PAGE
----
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Even though your organisation may be selling products or services, you may not have taken the time to formalise your sales cycle by documenting it. This is important when it comes to training new sales reps, measuring sales efforts, and increasing sales effectiveness. Not sure of what a sales cycle is?
A sales cycle is a series of specific activities your salespeople must take to close a new customer. It includes different stages that typically align with your sales funnel. The most typical stages include:
Sales cycles differ from one company to the next. Factors such as industry, market share, and product type influence which specific steps will be in your sales cycle. Each stage designates an activity your sales reps must complete before advancing the sale towards a close and each one has a particular purpose.
This is where the process of selling begins. Your sales reps use your buyer personas to help them identify leads and cold prospects who most closely match your ideal customer profiles. When looking for cold prospects, who aren’t marketing qualified leads (MQLs), they might search through news stories and LinkedIn or leverage referral sources. This is where they put together their list of prospects to call. Of course, the more refined your sales funnel, the better quality MQLs you can provide to your sales reps and the less time they need to spend searching.
Once your reps have a list of leads, they need to connect with them and determine which stage of their buyers’ journey they are on. This will tell your salesperson what the prospect needs next. For example, if they downloaded a white paper from your website, they may be ready to discuss your product in more detail if they’re getting close to selecting a solution. Whereas, a prospect who just downloaded an eBook may only be starting to research potential ways to solve their problem or may not have pinpointed their exact problem. This prospect needs more time before they’re sales qualified and ready to advance through the balance of the sales process.
One thing to keep in mind --- it’s critically important your reps contact leads as soon as possible so your company will be a contender when the prospect is ready to make a buying decision. In fact, making contact within an hour or less has been found to be optimal. So, as the old saying goes, strike while the iron is hot.
Once you’ve contacted a lead, if they are ready to proceed, it’s time to qualify them. Marketing may have done some pre-qualifying by including a field on the lead capture form to attain key information such as their annual company revenue.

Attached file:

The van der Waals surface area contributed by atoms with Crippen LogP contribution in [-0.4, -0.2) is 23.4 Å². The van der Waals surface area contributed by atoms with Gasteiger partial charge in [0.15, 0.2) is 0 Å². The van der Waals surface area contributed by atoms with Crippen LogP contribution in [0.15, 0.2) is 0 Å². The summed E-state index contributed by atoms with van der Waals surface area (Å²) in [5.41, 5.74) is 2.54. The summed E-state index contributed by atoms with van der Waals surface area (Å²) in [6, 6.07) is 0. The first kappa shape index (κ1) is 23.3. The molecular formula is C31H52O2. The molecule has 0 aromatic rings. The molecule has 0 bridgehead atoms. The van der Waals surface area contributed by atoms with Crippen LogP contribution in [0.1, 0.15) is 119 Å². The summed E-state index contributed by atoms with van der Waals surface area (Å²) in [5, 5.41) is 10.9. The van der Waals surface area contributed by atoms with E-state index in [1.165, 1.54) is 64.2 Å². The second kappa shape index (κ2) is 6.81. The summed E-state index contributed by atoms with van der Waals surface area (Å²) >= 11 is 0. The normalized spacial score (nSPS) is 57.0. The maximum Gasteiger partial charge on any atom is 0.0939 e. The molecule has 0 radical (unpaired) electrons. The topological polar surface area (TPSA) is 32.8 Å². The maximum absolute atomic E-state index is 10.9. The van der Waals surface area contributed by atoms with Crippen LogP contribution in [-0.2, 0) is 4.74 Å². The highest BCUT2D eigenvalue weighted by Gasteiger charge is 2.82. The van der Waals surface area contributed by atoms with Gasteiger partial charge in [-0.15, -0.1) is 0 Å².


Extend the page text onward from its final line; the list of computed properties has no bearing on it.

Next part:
During this stage, your salesperson should ask a series of key questions. These typically are based on a common model referred to as BANT where they assess that the lead has the sufficient Budget, Authority, Need and Time (a deadline for selecting a solution). This is where it’s determined whether the lead is serious about solving a problem and able to actually make a purchase. It prevents your reps and company from investing too much time or resources on the wrong prospects.
If the lead isn’t ready to buy yet, this is the point when you should begin nurturing them until the timing is right. A popular method of lead nurturing is an email drip campaign administered by your CRM. You can also retarget these leads with social media ads or by the use of a chatbot. This activity keeps leads engaged with your company so your solution will be top of mind when they are ready to make a selection.
Leads that sign up for demos or trials and are inquiring about pricing are ready to make a purchase. At this point, it is appropriate to make a sales pitch that concludes with an appropriate offer.
It’s not uncommon for a lead to push back once you’ve made an offer. These objections are often a request for more information or a sign that they aren’t quite convinced yours is the best solution for them.
There are many common objections relating to pricing, timing and the like. You will see a recurring theme of objections with your product as well. Gather them so you can prepare your reps to respond effectively, so these questions don’t become roadblocks to their closing success.
Once all objections have been answered, it’s time to ask for the sale. If the lead is convinced that your solution is right for them, closing the sale should happen naturally. It often helps if the sales rep has the paperwork completed and ready for the prospect’s signature, preventing the lead from getting cold feet at the last moment.
And once the sale has been closed, be sure to allow the new customer to ask any additional questions they may have. It will make them feel more comfortable and it’s where customer retention starts.
The more efficient and effective your sales staff is the smoother your sales cycle will run. That’s why it’s important to always be refining the techniques and tactics employed to improve it. Here are some ways to do so:
Like sales funnels, marketing methods and other business functions focused on buyers, your sales cycle stages should be continually assessed for effectiveness and improved. Doing so will help your business experience the sales and growth you are seeking. For easier sales cycle management, be sure to leverage every functionality in your CRM.
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